- Individual stocks are most often correlated with respective sectors, regions, and like-valued companies
- Thus, understanding the broader market view is imperative to successful investing
- A contemporary example is Capital Markets stocks, which are moving as a group based on the results of a few companies
Owning the stock of a great company isn't enough by a long shot. Investors must know more.
A core MarketMinder principle holds that stock selection for portfolios should be a "top-down" process. This means first one makes macro-decisions about market direction, then moves on to country, style, size, and sector considerations. Only after all that's done can we decide upon which stocks to own.
Why? Stock performance and company performance are two distinct things, and don't always align. You might hold stock in the best company in the world but it still may not perform all that well. That's because in the short- and medium-term stocks are beholden to all sorts of factors outside pure company performance, including sentiment, macroeconomic factors, politics, and related companies.
Thus, stocks in specific categories tend to have meaningful positive correlations. For instance, stocks in Japan are correlated, as are Energy stocks, small cap stocks, and so on. So, instead of just saying "I want to find a good Technology stock," you've got to decide if stocks in general are going to go up, and if so, will Technology stocks outperform the market, and if so, in which country and valuation level, before even thinking about an individual Tech stock to buy.
(Editor's Note: MarketMinder does NOT recommend individual securities; the below are simply examples of a broader theme we wish to highlight.)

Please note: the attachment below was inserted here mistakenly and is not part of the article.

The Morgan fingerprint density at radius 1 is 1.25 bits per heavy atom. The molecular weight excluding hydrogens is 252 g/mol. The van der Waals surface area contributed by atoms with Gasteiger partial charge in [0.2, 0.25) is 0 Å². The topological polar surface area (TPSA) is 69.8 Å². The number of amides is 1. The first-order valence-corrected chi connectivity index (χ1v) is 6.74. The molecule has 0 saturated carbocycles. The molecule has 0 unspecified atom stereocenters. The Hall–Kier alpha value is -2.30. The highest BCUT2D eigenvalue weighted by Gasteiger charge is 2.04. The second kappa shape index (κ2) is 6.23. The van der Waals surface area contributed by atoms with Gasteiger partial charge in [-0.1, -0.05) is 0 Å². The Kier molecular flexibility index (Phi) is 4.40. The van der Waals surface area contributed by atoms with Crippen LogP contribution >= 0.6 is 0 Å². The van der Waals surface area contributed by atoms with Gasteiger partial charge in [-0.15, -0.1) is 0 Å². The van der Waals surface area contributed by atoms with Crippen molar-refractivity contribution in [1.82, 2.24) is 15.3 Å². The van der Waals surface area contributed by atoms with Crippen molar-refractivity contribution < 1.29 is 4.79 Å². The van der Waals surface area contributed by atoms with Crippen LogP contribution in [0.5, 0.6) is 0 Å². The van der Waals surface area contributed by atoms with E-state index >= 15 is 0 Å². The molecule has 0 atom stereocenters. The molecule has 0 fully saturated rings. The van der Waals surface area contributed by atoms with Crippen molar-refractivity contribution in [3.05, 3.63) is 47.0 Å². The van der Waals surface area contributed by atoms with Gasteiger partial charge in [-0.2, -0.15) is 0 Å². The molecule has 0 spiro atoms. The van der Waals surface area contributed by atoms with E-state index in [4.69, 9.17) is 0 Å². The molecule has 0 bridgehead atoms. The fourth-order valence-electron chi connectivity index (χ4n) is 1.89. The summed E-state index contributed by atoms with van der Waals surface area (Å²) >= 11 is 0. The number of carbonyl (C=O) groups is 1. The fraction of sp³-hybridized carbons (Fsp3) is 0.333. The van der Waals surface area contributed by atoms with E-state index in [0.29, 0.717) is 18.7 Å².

A great contemporary example is the Capital Markets industry. At one point today US Capital Markets stocks were down in excess of 3% and have been pounded all week. While it's true some companies are taking hits tied to asset write-downs, the only one who reported anything meaningful today was Merrill Lynch. Merrill said it engaged in off balance transactions to hide devaluating assets. It is currently anticipated Merrill will write down an additional $4-$5 billion. (However, Deutsche Bank published a report today saying Merrill could write down an additional $10b in assets.)
On this report, Merrill sank a whole category of companies. They didn't do anything themselves; they're just guilty by association. Investors must understand their portfolios from a "top-down" perspective instead of just considering stocks in a vacuum.
We might say the same for Consumer Discretionary stocks today, many of which are reporting good results this year. Yet, because of a few bad apples and dour sentiment in general, just about everyone's getting punished. This reminds us of the big drug makers a few years back, which all sank by proxy as Merck dealt with the famous Vioxx lawsuits.
These are just examples (not recommendations) of why the top down approach is key when making a forecast for stocks in the short- and mid-term. On that note, however, we reiterate our bullishness for stocks in general—the top most decision in the top-down process. Some stocks go down, others up, but on balance they continue to move higher this year, and that's the most important feature of all.
Have a great weekend.